How To Create An X-Ray Image Effect In Photoshop
Here is a handy tutorial on how to create a cool looking X-Ray Image effect that is also high in quality using Photoshop!
If you want to jump directely to the video tutorial click here: VIDEO TUTORIAL
X-Rays are some seriously high-tech stuff and are very reminiscent of the technological generation.
In the 60s and 70s during the time of the Cold War, the images produced by spy agencies of the time truly defined the aesthetic of x-ray photography, and it is a widely explored medium by photographers even today.
Many large format photographers shoot on X-Ray film to create their images, and the unique properties of X-Ray film give the images a character and vibe that can be created by no other method.
However, today we are going to explore a method to create a similar looking effect inside photoshop. For this effect to look good, it is important to select an image that will push the effect even further.
Flat images will not sell the effect. Choose images which have elements like light, lens flares, and glass within them.
For this tutorial, I have used this photograph from Pexels, which has a lot of transparent and translucent elements. When the effect is complete, the transparencies are going to push the realism of the effect by giving it a ghostly character.
Before we begin, you should already have your image open inside Photoshop. If you would like to learn how to do that, click here.
Step 1: Duplicate And Invert The Background Layer
First, we are going to invert the image from positive to negative. This is about 70% of the effect.
In order to do this, go to the bottom right corner of the screen to the Layers Panel and right click on the layer named Background. In the menu that pops up, select Duplicate Layer.
You will now have a second layer called Background Copy.
Now, with the duplicate layer still selected, press Ctrl + I [Win] or Cmd + I [Mac]. Your layer should now be inverted.
Step 2: Convert to Black and White to create the X Ray Effect
The image may be inverted, but it is still in color. To make it look closer to an x-ray, we will have to convert it to black and white. To do this, go to the bottom right corner of the Layers Panel and click on the Adjustments icon.
This will bring up the Adjustments menu. In the menu, select Black & White.
The Black & White adjustments layer will now pop up in the Layers Panel and your image will now look like this.
X-Ray film has some unique properties. Compared to other films it is less sensitive to blue light and thus any blue areas in the image appear darker on x-rays.
Therefore, go to the Black & White adjustments panel above the Layers Panel and lower the Blues saturation in order to darken the skin tones.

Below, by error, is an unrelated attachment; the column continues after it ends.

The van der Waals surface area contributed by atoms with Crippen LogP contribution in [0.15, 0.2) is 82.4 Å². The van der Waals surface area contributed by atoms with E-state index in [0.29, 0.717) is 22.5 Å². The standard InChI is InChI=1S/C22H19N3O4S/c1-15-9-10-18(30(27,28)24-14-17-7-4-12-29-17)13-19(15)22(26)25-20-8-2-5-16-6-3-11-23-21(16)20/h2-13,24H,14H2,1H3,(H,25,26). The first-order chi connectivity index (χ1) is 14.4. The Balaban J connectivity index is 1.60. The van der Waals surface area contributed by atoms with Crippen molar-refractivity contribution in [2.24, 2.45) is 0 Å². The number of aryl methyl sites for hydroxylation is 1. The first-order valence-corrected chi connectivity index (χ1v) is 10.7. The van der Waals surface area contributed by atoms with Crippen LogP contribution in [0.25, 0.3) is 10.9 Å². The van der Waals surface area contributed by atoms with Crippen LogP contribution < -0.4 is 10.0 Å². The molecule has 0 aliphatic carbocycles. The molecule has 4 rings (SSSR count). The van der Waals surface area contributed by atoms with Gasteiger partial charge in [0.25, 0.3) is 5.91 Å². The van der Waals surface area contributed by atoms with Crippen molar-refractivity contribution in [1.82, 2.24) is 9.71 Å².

At this stage, the image is already really starting to come together. However, it looks more like a film negative than an x-ray. To complete the look we will have to perform some additional steps.
Step 3: Adding a Blur
X-Rays have a ghostly quality to them. To achieve this, we are going to create and overlay a blur, for which we need to create a merged layer.
While holding the Shift key, click on the Background copy layer and the Black & White 1 adjustment layer to select them both at once.
Now, press Ctrl + Alt + Shift + E [Win] or Cmd + Option + Shift + E [Mac]. This will create a new merged layer from the previously selected layers.
Now we create the blur. In the menu, go to Filter > Blur > Gaussian Blur.
In the Gaussian Blur menu, select a radius of 50 pixels.
This is what your image will now look like.
Now, back on the Layers Panel, you will find the Blend Modes menu.
By default, it is set to Normal. Click on it and change the blend mode to Overlay. Change the Opacity to around 45%-50%.
Your image will now look like this.
Step 4: Adding Noise
Go to the bottom right of the Layers Panel and click on the New Layer icon.
Now in the menu, go to Edit > Fill. This will open the Fill menu.
Change the Contents to 50% Gray and click on OK.
You will now have a completely gray image.
Now, once again in the menu, go to Filter > Noise > Add Noise.
In the Add Noise menu, select a value of 10.
You will now have a gray image of random noise.
Now we must overlay this onto our image. To do that, go to the Layers Panel, and change the blend mode of the noise layer to Overlay.
In addition, change the layer opacity to somewhere below 50%.
Step 5: Finishing Touches
In the Layers Panel, go to the Adjustment Layers menu and select Photo Filter.
This will create a new adjustment layer.
In the Photo Filter menu, change the Filter to Cyan and lower the Density to around 10%-12%. This will create the Cyan tint that is characteristic of X-Ray images.
And voila! We now have a finished X-Ray effect!
BONUS – Video Tutorial
Captivated by the digital world and particularly attracted by everything related to creativity, Martin is an amateur photographer and digital marketer who has more than 10 years of experience with Adobe Photoshop. Check his about page here
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